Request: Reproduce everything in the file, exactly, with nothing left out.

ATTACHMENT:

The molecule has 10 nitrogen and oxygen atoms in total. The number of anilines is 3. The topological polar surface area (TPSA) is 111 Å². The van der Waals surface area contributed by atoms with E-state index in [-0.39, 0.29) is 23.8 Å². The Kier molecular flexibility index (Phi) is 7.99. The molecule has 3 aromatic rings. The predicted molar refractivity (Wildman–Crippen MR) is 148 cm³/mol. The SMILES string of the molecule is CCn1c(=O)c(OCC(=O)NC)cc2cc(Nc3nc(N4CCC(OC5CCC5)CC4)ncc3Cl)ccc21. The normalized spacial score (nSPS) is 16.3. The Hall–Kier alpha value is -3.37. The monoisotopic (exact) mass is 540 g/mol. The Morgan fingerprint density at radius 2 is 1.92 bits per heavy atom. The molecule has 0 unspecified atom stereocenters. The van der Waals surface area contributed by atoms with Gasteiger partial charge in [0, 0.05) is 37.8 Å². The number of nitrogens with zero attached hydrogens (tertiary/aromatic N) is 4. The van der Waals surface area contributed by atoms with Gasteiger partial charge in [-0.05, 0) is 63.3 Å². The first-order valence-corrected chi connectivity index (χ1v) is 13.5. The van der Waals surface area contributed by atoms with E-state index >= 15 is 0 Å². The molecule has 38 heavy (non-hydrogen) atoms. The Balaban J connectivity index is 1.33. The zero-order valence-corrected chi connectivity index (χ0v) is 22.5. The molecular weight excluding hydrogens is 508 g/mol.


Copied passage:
The molecule has 10 nitrogen and oxygen atoms in total. The number of anilines is 3. The topological polar surface area (TPSA) is 111 Å². The van der Waals surface area contributed by atoms with E-state index in [-0.39, 0.29) is 23.8 Å². The Kier molecular flexibility index (Phi) is 7.99. The molecule has 3 aromatic rings. The predicted molar refractivity (Wildman–Crippen MR) is 148 cm³/mol. The SMILES string of the molecule is CCn1c(=O)c(OCC(=O)NC)cc2cc(Nc3nc(N4CCC(OC5CCC5)CC4)ncc3Cl)ccc21. The normalized spacial score (nSPS) is 16.3. The Hall–Kier alpha value is -3.37. The monoisotopic (exact) mass is 540 g/mol. The Morgan fingerprint density at radius 2 is 1.92 bits per heavy atom. The molecule has 0 unspecified atom stereocenters. The van der Waals surface area contributed by atoms with Gasteiger partial charge in [0, 0.05) is 37.8 Å². The number of nitrogens with zero attached hydrogens (tertiary/aromatic N) is 4. The van der Waals surface area contributed by atoms with Gasteiger partial charge in [-0.05, 0) is 63.3 Å². The first-order valence-corrected chi connectivity index (χ1v) is 13.5. The van der Waals surface area contributed by atoms with E-state index >= 15 is 0 Å². The molecule has 38 heavy (non-hydrogen) atoms. The Balaban J connectivity index is 1.33. The zero-order valence-corrected chi connectivity index (χ0v) is 22.5. The molecular weight excluding hydrogens is 508 g/mol.